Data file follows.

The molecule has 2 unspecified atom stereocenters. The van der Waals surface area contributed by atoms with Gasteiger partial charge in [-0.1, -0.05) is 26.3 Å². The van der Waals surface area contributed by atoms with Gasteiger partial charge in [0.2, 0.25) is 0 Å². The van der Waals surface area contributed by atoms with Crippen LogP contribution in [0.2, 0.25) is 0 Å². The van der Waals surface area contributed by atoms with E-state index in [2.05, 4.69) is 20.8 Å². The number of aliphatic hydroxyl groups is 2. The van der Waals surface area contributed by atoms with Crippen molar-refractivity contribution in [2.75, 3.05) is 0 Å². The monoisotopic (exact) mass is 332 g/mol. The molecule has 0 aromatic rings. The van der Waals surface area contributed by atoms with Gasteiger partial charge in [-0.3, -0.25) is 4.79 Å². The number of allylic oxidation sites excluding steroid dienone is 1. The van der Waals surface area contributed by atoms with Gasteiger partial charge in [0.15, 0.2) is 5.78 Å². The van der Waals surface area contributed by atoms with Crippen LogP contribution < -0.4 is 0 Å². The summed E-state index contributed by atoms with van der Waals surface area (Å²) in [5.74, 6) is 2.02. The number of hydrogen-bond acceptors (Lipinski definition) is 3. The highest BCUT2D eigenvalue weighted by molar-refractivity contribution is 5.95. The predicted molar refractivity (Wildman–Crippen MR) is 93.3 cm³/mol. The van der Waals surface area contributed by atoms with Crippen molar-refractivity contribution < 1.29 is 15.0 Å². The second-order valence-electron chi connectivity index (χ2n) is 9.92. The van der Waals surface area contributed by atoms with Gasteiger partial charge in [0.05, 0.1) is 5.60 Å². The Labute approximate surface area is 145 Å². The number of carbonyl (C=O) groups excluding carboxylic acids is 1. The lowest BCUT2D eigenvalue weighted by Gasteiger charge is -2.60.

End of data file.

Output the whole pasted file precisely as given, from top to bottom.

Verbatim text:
The molecule has 2 unspecified atom stereocenters. The van der Waals surface area contributed by atoms with Gasteiger partial charge in [-0.1, -0.05) is 26.3 Å². The van der Waals surface area contributed by atoms with Gasteiger partial charge in [0.2, 0.25) is 0 Å². The van der Waals surface area contributed by atoms with Crippen LogP contribution in [0.2, 0.25) is 0 Å². The van der Waals surface area contributed by atoms with E-state index in [2.05, 4.69) is 20.8 Å². The number of aliphatic hydroxyl groups is 2. The van der Waals surface area contributed by atoms with Crippen molar-refractivity contribution in [2.75, 3.05) is 0 Å². The monoisotopic (exact) mass is 332 g/mol. The molecule has 0 aromatic rings. The van der Waals surface area contributed by atoms with Gasteiger partial charge in [-0.3, -0.25) is 4.79 Å². The number of allylic oxidation sites excluding steroid dienone is 1. The van der Waals surface area contributed by atoms with Gasteiger partial charge in [0.15, 0.2) is 5.78 Å². The van der Waals surface area contributed by atoms with Crippen LogP contribution < -0.4 is 0 Å². The summed E-state index contributed by atoms with van der Waals surface area (Å²) in [5.74, 6) is 2.02. The number of hydrogen-bond acceptors (Lipinski definition) is 3. The highest BCUT2D eigenvalue weighted by molar-refractivity contribution is 5.95. The predicted molar refractivity (Wildman–Crippen MR) is 93.3 cm³/mol. The van der Waals surface area contributed by atoms with Crippen molar-refractivity contribution < 1.29 is 15.0 Å². The second-order valence-electron chi connectivity index (χ2n) is 9.92. The van der Waals surface area contributed by atoms with Gasteiger partial charge in [0.05, 0.1) is 5.60 Å². The Labute approximate surface area is 145 Å². The number of carbonyl (C=O) groups excluding carboxylic acids is 1. The lowest BCUT2D eigenvalue weighted by Gasteiger charge is -2.60.